By 1929, untrammelled capitalism led to a spectacular market crash. A decade of depression ensued. About 1 million Canadians were unemployed, or one in four workers. Many left home to scavenge, and single men were sent to work camps. Unemployed workers organized the On-to-Ottawa Trek, a cross-country march starting in Vancouver, that the RCMP violently disbanded in Regina. Poverty and despair increased the appeal of radical politics, and workers embraced new political parties.
The communists organized the unemployed and families on relief. The CCF would eventually form the first socialist government in North America when Tommy Douglas became Premier of Saskatchewan. The sit-down strikes of US autoworkers and early successes of the newly formed Congress of Industrial Organizations inspired industrial workers in Canada. When General Motors sped up production in Oshawa and refused to recognize union representatives, more than 4000 workers walked out. The strike was won in 15 days, marking a coming of age of industrial unionism in Canada.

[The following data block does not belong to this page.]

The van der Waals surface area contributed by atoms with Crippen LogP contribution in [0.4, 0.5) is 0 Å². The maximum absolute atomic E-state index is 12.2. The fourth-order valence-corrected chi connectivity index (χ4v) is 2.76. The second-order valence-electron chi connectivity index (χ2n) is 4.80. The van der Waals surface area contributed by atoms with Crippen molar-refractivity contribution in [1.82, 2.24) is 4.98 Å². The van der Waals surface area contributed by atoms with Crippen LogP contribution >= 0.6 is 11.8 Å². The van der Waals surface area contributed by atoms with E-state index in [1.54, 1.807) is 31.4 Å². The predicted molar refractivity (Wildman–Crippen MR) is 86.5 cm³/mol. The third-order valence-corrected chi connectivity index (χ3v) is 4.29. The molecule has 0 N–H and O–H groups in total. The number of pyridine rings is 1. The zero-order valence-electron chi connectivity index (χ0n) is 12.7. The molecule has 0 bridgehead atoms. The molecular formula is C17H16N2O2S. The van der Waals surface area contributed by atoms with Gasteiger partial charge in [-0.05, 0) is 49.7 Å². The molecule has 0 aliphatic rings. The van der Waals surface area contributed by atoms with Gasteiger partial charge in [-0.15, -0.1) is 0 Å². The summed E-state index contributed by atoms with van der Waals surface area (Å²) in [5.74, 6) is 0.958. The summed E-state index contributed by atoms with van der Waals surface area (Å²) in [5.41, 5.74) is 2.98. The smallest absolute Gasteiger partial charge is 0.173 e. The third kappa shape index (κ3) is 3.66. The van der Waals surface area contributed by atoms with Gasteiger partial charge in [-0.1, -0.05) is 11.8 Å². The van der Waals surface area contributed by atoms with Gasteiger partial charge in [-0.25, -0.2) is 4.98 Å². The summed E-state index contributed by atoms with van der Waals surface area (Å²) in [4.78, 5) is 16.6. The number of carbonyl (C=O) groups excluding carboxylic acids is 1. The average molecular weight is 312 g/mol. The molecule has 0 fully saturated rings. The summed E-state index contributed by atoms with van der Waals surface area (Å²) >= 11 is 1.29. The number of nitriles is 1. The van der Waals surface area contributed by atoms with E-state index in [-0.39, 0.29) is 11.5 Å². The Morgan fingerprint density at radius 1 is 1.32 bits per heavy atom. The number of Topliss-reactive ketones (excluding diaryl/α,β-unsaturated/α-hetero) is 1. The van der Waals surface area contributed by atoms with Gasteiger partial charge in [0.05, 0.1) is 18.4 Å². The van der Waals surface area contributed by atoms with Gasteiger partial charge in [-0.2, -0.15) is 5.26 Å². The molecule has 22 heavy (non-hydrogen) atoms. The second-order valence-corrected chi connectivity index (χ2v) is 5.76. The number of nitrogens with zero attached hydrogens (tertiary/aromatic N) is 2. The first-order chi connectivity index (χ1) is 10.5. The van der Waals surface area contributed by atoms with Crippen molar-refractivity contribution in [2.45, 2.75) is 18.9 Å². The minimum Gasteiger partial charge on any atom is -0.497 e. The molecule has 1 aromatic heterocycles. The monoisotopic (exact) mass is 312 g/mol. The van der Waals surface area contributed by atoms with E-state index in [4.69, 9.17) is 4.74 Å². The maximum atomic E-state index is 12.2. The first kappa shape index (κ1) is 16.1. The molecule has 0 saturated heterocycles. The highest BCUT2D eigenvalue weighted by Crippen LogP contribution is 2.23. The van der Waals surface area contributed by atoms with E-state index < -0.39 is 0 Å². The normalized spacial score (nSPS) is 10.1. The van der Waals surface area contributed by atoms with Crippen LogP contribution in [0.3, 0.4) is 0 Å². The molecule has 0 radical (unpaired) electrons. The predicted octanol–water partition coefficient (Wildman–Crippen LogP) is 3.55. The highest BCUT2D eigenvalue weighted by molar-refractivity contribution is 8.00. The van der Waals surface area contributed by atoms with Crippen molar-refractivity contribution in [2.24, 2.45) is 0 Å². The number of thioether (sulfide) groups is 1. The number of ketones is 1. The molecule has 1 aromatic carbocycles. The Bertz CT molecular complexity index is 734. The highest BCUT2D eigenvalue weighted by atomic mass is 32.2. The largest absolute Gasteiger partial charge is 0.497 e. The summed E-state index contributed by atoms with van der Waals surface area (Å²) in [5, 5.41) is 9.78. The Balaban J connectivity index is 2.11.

The 1935 Wagner Act – part of the New Deal in the United States – compelled private sector employers for the first time to bargain with union representatives. Some Canadian provinces followed suit, including Alberta in 1938. But it was not until 1944 when the federal government declared Privy Council Order Number 1003, that a new regime of compulsory collective bargaining began to affect all of Canada.
The government was trying to maintain wartime production because full employment had encouraged Canadian workers to strike in unprecedented numbers.
The system of modern industrial relations was cemented by strikes after the war, like Ford Windsor, which led to what is called the Rand Formula. The labour movement accepted a significant trade-off. Giving up on workplace militancy and attempts to control production, to instead pursue gradual increases in purchasing power. It was the post-war compromise, and in the “golden years” that followed, social programs of the welfare state-provided security.
Negotiated wage increases and benefits improved the standard of living for many Canadians- especially for members of industrial unions. But unions were expected to behave responsibly and were legally required to police their own members.
During the Cold War, the struggle against the Soviet Union became the pretext for unions to purge progressive thinkers, and for governments to enact restrictive anti-union legislation. For labour, the future looked uncertain.